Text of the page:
Editor’s Note: This essay is the first in a series about the Rocky franchise.
“Why do men fight? What makes some of us want to get hit in the face? What makes others show up to watch?
What makes a man?” —Thomas Page McBee, Amateur: A True Story About What Makes a Man
We go to the polling booths to choose our leaders. We go to the movies to choose our heroes.
We understand the world through the stories we tell, and we understand ourselves through the heroes we pick. From classic mythology to comic books, our heroes always act as visions of ourselves viewed through the most aspirational lens. Our heroes represent the beliefs of a present moment, inflated and altered into a state of larger than life perfection. They become avatars of our best selves, or at least what we think our best selves should be. You can chart our fears through their enemies, our beauty myths through their lustrous hair and bulging biceps. To understand who someone is, you have to know who they want to be. You have to look at their heroes.
The cinema is the natural setting for these stories. On its vast screen, our wildest imaginings can be laid out, our dreams drawn as big as our imaginations. Heroes are beamed out before us, engulfing our entire field of vision, 20 feet tall and made of pure light. All the while, we sit in a darkened room, part of a silent congregation. In such a setting, how could anyone not look heroic?
In the pantheon of modern cinema, there can be few characters sitting higher than Rocky Balboa.
The mumbling, shuffling, kind-hearted southpaw achieved the kind of viral spread that makes him recognisable across the world, past language barriers, down through generations. Play the first few bars of “Eye of the Tiger.” Yell the name “Adrian.” Watch the footage that rolls during the end credits of Rocky Balboa, the countless imitators bounding up the steps of the Philadelphia Art Museum, chests heaving and eyes ablaze as they hurl themselves into their hero’s footsteps. You’re bearing witness to a true phenomenon of popular culture.
When Creed II hit last year, Rocky’s protégé, Adonis Creed (Michael B. Jordan), had to be tempted back into ring by a shady promoter. Of all the heavyweight champions there have been, he asked, how many do you think anyone can name? He has a point. Most people couldn’t name Riddick Bowe or Hasim Rahman or Charles Martin. But give them a glimpse of Rocky Balboa’s silhouette: you won’t have to tell them his name.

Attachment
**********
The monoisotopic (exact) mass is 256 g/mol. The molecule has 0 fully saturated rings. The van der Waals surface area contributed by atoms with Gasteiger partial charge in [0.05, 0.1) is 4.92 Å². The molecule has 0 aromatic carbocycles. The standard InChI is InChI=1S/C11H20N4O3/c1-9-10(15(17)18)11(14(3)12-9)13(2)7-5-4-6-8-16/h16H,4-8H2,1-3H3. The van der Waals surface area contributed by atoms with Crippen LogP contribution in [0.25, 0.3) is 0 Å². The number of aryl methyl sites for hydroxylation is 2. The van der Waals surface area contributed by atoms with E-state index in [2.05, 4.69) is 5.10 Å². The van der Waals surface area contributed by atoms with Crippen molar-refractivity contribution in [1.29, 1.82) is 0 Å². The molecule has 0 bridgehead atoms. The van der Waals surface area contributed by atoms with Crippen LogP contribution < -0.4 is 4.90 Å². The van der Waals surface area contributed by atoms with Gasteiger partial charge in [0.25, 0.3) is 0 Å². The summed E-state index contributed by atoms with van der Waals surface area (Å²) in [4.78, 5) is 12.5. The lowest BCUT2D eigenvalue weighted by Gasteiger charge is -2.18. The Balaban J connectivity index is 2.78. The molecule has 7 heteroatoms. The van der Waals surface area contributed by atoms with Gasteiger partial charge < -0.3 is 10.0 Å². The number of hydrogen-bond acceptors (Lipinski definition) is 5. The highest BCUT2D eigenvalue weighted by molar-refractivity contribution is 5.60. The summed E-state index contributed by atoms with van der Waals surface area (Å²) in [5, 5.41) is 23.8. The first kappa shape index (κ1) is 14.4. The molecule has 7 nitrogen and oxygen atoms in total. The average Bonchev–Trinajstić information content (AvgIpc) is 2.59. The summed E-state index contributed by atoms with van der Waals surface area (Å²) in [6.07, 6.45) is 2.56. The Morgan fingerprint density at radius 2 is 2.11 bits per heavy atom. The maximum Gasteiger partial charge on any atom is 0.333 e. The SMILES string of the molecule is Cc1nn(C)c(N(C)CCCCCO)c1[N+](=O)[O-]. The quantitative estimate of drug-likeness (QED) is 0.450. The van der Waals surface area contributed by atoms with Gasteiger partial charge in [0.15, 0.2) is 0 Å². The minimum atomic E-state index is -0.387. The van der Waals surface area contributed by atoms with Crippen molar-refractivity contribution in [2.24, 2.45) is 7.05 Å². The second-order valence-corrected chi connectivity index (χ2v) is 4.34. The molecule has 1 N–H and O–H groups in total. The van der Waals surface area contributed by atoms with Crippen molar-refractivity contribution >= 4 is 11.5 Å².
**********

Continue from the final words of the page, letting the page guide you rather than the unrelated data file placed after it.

Rocky is a series that will not quit, one that doesn’t know how. Everyone keeps telling it that it’s beat, that it’s too old, that it needs to retire before it tarnishes its legacy. But it keeps coming back. Some bouts go better than others, and at least one ends in a heavy, humiliating defeat. But it keeps coming back. Refreshed, renewed, ready to go again.
The world fell in love with Rocky and its protagonist, pretty much at first sight. The film’s underdog story of a down-on-his-luck slugger getting his shot at the big time was mirrored perfectly by Stallone’s own rags-to-riches tale: a one-two combo that no audience could resist. It swept the box office and the Oscars, turning Stallone into an overnight superstar. The rise of the Italian Stallion and his superman physique set the mould for the next decade of cigar-chomping, punchline-growling, mega-muscled action heroes. The commercial-critical domination the movie achieved revealed a hunger for fight films that remains unsatiated: hardly a year goes by without at least one movie about a boxer with a good heart and bad luck, battling valiantly against the odds.
Arriving at the back end of 2018, Creed II crowned a pop culture year that was largely about second glances, about re-evaluation. More and more names were added to the list of talented people with hideous secrets. We were pushed to look at some of the works we loved most and to ask difficult questions. Can you separate the art from the artist? When do we forgive people? Who decides, and how? How much do we chalk up to “a different time,” and how far do we hold older works to our current standards?